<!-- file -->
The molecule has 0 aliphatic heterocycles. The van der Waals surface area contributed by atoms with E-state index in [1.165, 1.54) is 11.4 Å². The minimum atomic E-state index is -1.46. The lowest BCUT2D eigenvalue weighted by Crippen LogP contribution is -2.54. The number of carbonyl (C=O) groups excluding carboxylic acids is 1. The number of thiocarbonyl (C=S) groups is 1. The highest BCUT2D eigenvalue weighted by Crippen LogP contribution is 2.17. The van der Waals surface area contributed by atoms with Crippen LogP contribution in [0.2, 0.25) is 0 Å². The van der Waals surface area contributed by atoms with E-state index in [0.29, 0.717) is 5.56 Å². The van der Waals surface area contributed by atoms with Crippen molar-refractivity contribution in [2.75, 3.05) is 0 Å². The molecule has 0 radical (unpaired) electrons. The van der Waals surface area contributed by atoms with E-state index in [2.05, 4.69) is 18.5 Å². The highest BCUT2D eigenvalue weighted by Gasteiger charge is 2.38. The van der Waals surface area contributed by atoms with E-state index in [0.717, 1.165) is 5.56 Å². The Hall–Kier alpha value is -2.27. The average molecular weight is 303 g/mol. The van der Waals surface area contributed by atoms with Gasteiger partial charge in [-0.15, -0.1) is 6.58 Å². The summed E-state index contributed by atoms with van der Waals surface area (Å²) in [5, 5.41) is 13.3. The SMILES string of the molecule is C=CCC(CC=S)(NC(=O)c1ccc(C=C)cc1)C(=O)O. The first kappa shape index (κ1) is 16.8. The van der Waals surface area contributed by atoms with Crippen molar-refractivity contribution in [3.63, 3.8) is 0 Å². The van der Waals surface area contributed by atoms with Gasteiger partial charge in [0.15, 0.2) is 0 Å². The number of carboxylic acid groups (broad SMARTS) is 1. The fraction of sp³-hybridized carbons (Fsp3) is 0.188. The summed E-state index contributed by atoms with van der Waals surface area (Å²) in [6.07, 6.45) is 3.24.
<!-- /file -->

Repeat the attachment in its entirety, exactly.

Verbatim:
The molecule has 0 aliphatic heterocycles. The van der Waals surface area contributed by atoms with E-state index in [1.165, 1.54) is 11.4 Å². The minimum atomic E-state index is -1.46. The lowest BCUT2D eigenvalue weighted by Crippen LogP contribution is -2.54. The number of carbonyl (C=O) groups excluding carboxylic acids is 1. The number of thiocarbonyl (C=S) groups is 1. The highest BCUT2D eigenvalue weighted by Crippen LogP contribution is 2.17. The van der Waals surface area contributed by atoms with Crippen LogP contribution in [0.2, 0.25) is 0 Å². The van der Waals surface area contributed by atoms with E-state index in [0.29, 0.717) is 5.56 Å². The van der Waals surface area contributed by atoms with Crippen molar-refractivity contribution in [2.75, 3.05) is 0 Å². The molecule has 0 radical (unpaired) electrons. The van der Waals surface area contributed by atoms with E-state index in [2.05, 4.69) is 18.5 Å². The highest BCUT2D eigenvalue weighted by Gasteiger charge is 2.38. The van der Waals surface area contributed by atoms with E-state index in [0.717, 1.165) is 5.56 Å². The Hall–Kier alpha value is -2.27. The average molecular weight is 303 g/mol. The van der Waals surface area contributed by atoms with Gasteiger partial charge in [-0.15, -0.1) is 6.58 Å². The summed E-state index contributed by atoms with van der Waals surface area (Å²) in [5, 5.41) is 13.3. The SMILES string of the molecule is C=CCC(CC=S)(NC(=O)c1ccc(C=C)cc1)C(=O)O. The first kappa shape index (κ1) is 16.8. The van der Waals surface area contributed by atoms with Crippen molar-refractivity contribution in [3.63, 3.8) is 0 Å². The van der Waals surface area contributed by atoms with Gasteiger partial charge in [0.15, 0.2) is 0 Å². The number of carboxylic acid groups (broad SMARTS) is 1. The fraction of sp³-hybridized carbons (Fsp3) is 0.188. The summed E-state index contributed by atoms with van der Waals surface area (Å²) in [6.07, 6.45) is 3.24.